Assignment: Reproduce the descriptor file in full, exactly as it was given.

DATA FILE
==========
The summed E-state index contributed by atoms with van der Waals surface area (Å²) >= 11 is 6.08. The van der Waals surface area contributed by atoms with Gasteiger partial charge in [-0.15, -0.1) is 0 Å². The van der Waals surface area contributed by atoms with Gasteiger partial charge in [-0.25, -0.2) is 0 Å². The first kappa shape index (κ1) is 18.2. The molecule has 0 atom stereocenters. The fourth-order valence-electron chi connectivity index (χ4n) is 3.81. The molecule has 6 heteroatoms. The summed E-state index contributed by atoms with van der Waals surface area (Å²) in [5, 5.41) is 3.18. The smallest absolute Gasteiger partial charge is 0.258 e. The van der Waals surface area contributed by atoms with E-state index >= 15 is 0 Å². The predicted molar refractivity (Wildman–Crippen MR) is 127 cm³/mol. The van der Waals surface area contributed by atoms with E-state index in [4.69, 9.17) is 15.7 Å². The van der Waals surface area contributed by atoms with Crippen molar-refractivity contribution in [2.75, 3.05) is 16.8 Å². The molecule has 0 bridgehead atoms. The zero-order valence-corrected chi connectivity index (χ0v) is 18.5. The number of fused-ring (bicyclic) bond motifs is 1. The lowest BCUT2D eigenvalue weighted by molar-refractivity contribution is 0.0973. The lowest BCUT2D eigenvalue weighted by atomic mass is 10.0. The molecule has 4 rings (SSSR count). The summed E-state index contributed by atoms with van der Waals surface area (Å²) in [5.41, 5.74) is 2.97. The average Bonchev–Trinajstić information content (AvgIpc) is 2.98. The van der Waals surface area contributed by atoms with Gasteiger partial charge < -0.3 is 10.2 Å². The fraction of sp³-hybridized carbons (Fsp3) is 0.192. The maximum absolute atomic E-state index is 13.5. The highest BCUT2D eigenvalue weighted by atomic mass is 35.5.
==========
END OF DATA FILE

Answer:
The summed E-state index contributed by atoms with van der Waals surface area (Å²) >= 11 is 6.08. The van der Waals surface area contributed by atoms with Gasteiger partial charge in [-0.15, -0.1) is 0 Å². The van der Waals surface area contributed by atoms with Gasteiger partial charge in [-0.25, -0.2) is 0 Å². The first kappa shape index (κ1) is 18.2. The molecule has 0 atom stereocenters. The fourth-order valence-electron chi connectivity index (χ4n) is 3.81. The molecule has 6 heteroatoms. The summed E-state index contributed by atoms with van der Waals surface area (Å²) in [5, 5.41) is 3.18. The smallest absolute Gasteiger partial charge is 0.258 e. The van der Waals surface area contributed by atoms with E-state index >= 15 is 0 Å². The predicted molar refractivity (Wildman–Crippen MR) is 127 cm³/mol. The van der Waals surface area contributed by atoms with E-state index in [4.69, 9.17) is 15.7 Å². The van der Waals surface area contributed by atoms with Crippen molar-refractivity contribution in [2.75, 3.05) is 16.8 Å². The molecule has 0 bridgehead atoms. The zero-order valence-corrected chi connectivity index (χ0v) is 18.5. The number of fused-ring (bicyclic) bond motifs is 1. The lowest BCUT2D eigenvalue weighted by molar-refractivity contribution is 0.0973. The lowest BCUT2D eigenvalue weighted by atomic mass is 10.0. The molecule has 4 rings (SSSR count). The summed E-state index contributed by atoms with van der Waals surface area (Å²) in [5.41, 5.74) is 2.97. The average Bonchev–Trinajstić information content (AvgIpc) is 2.98. The van der Waals surface area contributed by atoms with Gasteiger partial charge < -0.3 is 10.2 Å². The fraction of sp³-hybridized carbons (Fsp3) is 0.192. The maximum absolute atomic E-state index is 13.5. The highest BCUT2D eigenvalue weighted by atomic mass is 35.5.